CHANCE : In its own way, though, that's almost a strength.  Only the most elite players will take advantage of a character's entire move list.  Looking at most intermediate players online, many of them don't use 80% of it - the move lists are so gigantic, just burning the whole thing into your muscle memory can take weeks.

But that... I don't know... it says good things about the game, I think.  The fact that every character on the roster is built from the ground up - often playing entirely differently from each other - to accurately reflect a real-world fighting style is a huge feather in the game's cap. The incredibly extensive move lists allow Johnny's Jackie to fight completely different from Jenny's - using a different arsenal of moves - and both can be successful due to VF's heavy emphasis on mind games and building up expectations with your foe.

I love that moment where another player and I are beating the crap out of each other, we both back off for an instant, and I snap into crane stance.  There's this beautiful half-second where I'm waiting and they're weighing all the stuff I could throw out from that stance - and I'm praying I've "programmed" them with one expectation so I can punish them for thinking I'm about to go high instead of low.

CHAMBERLAIN : It is all very new to me now, so I don’t have the right answer yet. I can’t even tell what can be punished and what is safe, much less what the max damage punish combo is (or, in my case, the most damage my meager skills will allow).

For $15, the game is a steal, but if you don’t have a good internet connection I would skip it.

CHANCE : Yeah, the lack of Kumite mode - or rather, moving it online - means the game is really hobbled if it's just you, at home.  The fact that it is online, though, places it so far beyond VF's last outing on the PS3 that it's rather staggering.

This, finally, feels like the Virtua Fighter I've been wanting to play since 4 on the PS2 - where you would wander around a virtual map and play against CPU opponents programmed to behave like real-world players.

For me, actually fighting against real-world players - with such fidelity to the local Vs. experience - is an absolute revelation.

I haven't felt so involved with a multiplayer game since... World of Warcraft.

CHAMBERLAIN : The net code is exceptional, right on par with Street Fighter 4. Playing people in my region (which includes Canada, oddly enough) results in very playable matches 90% of the time. My only concern is with the size of the community, specifically how long interest will hold out. To this day I can host a ranked match in Street Fighter and have an opponent in less than 30 seconds. Finding people in Virtua Fighter 5 is quick now, but how long with it last?

Regarding balance, I spoke to one of the tournament level players from PA and while it is very well balanced there are still tiers. This is inevitable, but he did say that at higher levels Virtua Fighter is all mind games, and that any character can beat any other if the right person is playing. This makes up for a relatively small roster, because success can be had with all of them.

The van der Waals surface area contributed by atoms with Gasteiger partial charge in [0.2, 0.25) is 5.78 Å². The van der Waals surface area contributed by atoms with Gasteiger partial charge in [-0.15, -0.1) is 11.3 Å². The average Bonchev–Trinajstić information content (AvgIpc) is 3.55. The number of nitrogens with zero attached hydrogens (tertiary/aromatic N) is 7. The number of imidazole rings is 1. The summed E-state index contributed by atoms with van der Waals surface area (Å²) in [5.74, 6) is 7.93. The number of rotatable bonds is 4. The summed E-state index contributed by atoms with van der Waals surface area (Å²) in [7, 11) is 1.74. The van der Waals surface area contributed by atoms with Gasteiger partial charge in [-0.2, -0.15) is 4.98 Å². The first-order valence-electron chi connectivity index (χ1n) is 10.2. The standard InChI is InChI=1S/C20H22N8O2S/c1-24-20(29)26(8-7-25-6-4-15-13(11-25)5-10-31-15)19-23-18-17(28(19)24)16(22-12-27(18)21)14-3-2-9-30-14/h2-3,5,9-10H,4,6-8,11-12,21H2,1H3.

This game also highlights how much I need a new a new stick. I cannot fathom how you are playing this on a d-pad. My poor stick has a dead zone so large in the middle that every motion needs to be exaggerated, and that just doesn’t work for an game as active as this. Really, I’m not making excuses.

Yes I am.

* * *

There's no argument as to whether or not Final Showdown is an excellent fighter - it is exemplary - and for fifteen dollars, a steal.  The question, then, is whether or not a novice should dip their trembling toe in these heady waters - made infinitely more answerable by this game's accessible portfolio of ridiculously detailed tutorials.  

If you have a single bone in your body that loves fighting games and possess a capable internet connection, this is a fifteen dollar toy you could be playing for years to come.


  1. The next time I find $20 on the side walk it is ear marked for virtual fights with you.

  2. The training mode sounds enticing. It's what allowed me to play--and eventually love--BlazBlue.

    For me there's always an innate hesitance to give fighters a chance, because they're very intimidating to me. But I feel like this generation has made a large effort to change that.

  3. I'm the exact same way, Solo. I wanted to love the new Street Fighter and BlazBlue, but the training modes there just weren't enough for me.

  4. VF is totally free compared to Street Fighter. And why is everyone talking about training modes? Online is where it's at.

  5. It is difficult (almost impossible) to learn how to play the game by just jumping online on a wing and a prayer. Any success at all requires lab time, even if it to just learn your character and what he or she can do. Virtua Fighter provides a much better environment for this early stage of learning than any other fighting game.

    Comparing Virtua Fighter with Street Fighter beyond 'there are two people fighting with life bars' just doesn't work.

  6. I'm pissed about the change to Jackie's step-in sword, for the record.